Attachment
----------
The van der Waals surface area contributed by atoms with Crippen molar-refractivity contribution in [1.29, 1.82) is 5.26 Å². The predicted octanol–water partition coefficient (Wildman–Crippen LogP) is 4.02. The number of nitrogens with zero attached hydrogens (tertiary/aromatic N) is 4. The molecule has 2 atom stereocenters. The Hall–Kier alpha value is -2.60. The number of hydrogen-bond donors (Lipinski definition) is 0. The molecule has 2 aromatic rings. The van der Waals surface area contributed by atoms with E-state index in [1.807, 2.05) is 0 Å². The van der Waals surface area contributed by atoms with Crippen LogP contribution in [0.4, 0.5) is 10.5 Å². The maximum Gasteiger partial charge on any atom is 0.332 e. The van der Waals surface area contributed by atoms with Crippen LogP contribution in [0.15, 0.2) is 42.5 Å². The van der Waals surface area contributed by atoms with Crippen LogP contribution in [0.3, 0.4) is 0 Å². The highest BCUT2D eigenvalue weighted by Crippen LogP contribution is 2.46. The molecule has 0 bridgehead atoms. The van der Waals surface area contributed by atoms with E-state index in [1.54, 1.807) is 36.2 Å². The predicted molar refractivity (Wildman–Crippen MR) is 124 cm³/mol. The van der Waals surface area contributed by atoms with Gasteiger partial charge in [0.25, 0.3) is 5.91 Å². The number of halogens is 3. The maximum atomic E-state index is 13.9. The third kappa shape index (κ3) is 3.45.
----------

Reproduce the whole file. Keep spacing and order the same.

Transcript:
The van der Waals surface area contributed by atoms with Crippen molar-refractivity contribution in [1.29, 1.82) is 5.26 Å². The predicted octanol–water partition coefficient (Wildman–Crippen LogP) is 4.02. The number of nitrogens with zero attached hydrogens (tertiary/aromatic N) is 4. The molecule has 2 atom stereocenters. The Hall–Kier alpha value is -2.60. The number of hydrogen-bond donors (Lipinski definition) is 0. The molecule has 2 aromatic rings. The van der Waals surface area contributed by atoms with E-state index in [1.807, 2.05) is 0 Å². The van der Waals surface area contributed by atoms with Crippen LogP contribution in [0.4, 0.5) is 10.5 Å². The maximum Gasteiger partial charge on any atom is 0.332 e. The van der Waals surface area contributed by atoms with Crippen LogP contribution in [0.15, 0.2) is 42.5 Å². The van der Waals surface area contributed by atoms with Crippen LogP contribution in [0.3, 0.4) is 0 Å². The highest BCUT2D eigenvalue weighted by Crippen LogP contribution is 2.46. The molecule has 0 bridgehead atoms. The van der Waals surface area contributed by atoms with E-state index in [1.54, 1.807) is 36.2 Å². The predicted molar refractivity (Wildman–Crippen MR) is 124 cm³/mol. The van der Waals surface area contributed by atoms with Gasteiger partial charge in [0.25, 0.3) is 5.91 Å². The number of halogens is 3. The maximum atomic E-state index is 13.9. The third kappa shape index (κ3) is 3.45.